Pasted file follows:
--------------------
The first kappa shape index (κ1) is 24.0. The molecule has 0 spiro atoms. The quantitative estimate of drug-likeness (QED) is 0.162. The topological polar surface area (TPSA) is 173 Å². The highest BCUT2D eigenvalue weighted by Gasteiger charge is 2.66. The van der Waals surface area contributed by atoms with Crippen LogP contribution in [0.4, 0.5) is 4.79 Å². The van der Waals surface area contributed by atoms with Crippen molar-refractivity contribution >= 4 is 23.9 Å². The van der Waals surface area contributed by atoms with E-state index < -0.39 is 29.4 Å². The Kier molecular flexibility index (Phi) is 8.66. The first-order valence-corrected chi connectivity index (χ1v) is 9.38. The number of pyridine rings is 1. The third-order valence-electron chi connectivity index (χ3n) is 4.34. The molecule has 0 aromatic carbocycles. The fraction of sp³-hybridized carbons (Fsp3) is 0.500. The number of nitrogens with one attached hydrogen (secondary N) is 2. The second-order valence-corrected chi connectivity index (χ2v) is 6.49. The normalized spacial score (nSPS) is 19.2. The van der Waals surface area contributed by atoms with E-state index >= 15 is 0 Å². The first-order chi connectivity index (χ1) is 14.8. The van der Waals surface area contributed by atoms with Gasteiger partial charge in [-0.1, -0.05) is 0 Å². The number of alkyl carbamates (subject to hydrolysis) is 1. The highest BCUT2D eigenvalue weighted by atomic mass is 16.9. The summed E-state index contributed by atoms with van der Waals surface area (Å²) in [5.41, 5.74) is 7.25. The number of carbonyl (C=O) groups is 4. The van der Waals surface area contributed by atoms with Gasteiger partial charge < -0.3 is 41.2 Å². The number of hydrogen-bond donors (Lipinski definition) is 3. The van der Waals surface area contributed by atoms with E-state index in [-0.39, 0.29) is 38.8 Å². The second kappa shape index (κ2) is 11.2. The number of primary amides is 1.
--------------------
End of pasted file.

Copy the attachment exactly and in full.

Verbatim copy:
The first kappa shape index (κ1) is 24.0. The molecule has 0 spiro atoms. The quantitative estimate of drug-likeness (QED) is 0.162. The topological polar surface area (TPSA) is 173 Å². The highest BCUT2D eigenvalue weighted by Gasteiger charge is 2.66. The van der Waals surface area contributed by atoms with Crippen LogP contribution in [0.4, 0.5) is 4.79 Å². The van der Waals surface area contributed by atoms with Crippen molar-refractivity contribution >= 4 is 23.9 Å². The van der Waals surface area contributed by atoms with E-state index < -0.39 is 29.4 Å². The Kier molecular flexibility index (Phi) is 8.66. The first-order valence-corrected chi connectivity index (χ1v) is 9.38. The number of pyridine rings is 1. The third-order valence-electron chi connectivity index (χ3n) is 4.34. The molecule has 0 aromatic carbocycles. The fraction of sp³-hybridized carbons (Fsp3) is 0.500. The number of nitrogens with one attached hydrogen (secondary N) is 2. The second-order valence-corrected chi connectivity index (χ2v) is 6.49. The normalized spacial score (nSPS) is 19.2. The van der Waals surface area contributed by atoms with E-state index >= 15 is 0 Å². The first-order chi connectivity index (χ1) is 14.8. The van der Waals surface area contributed by atoms with Gasteiger partial charge in [-0.1, -0.05) is 0 Å². The number of alkyl carbamates (subject to hydrolysis) is 1. The highest BCUT2D eigenvalue weighted by atomic mass is 16.9. The summed E-state index contributed by atoms with van der Waals surface area (Å²) in [5.41, 5.74) is 7.25. The number of carbonyl (C=O) groups is 4. The van der Waals surface area contributed by atoms with Gasteiger partial charge < -0.3 is 41.2 Å². The number of hydrogen-bond donors (Lipinski definition) is 3. The van der Waals surface area contributed by atoms with E-state index in [-0.39, 0.29) is 38.8 Å². The second kappa shape index (κ2) is 11.2. The number of primary amides is 1.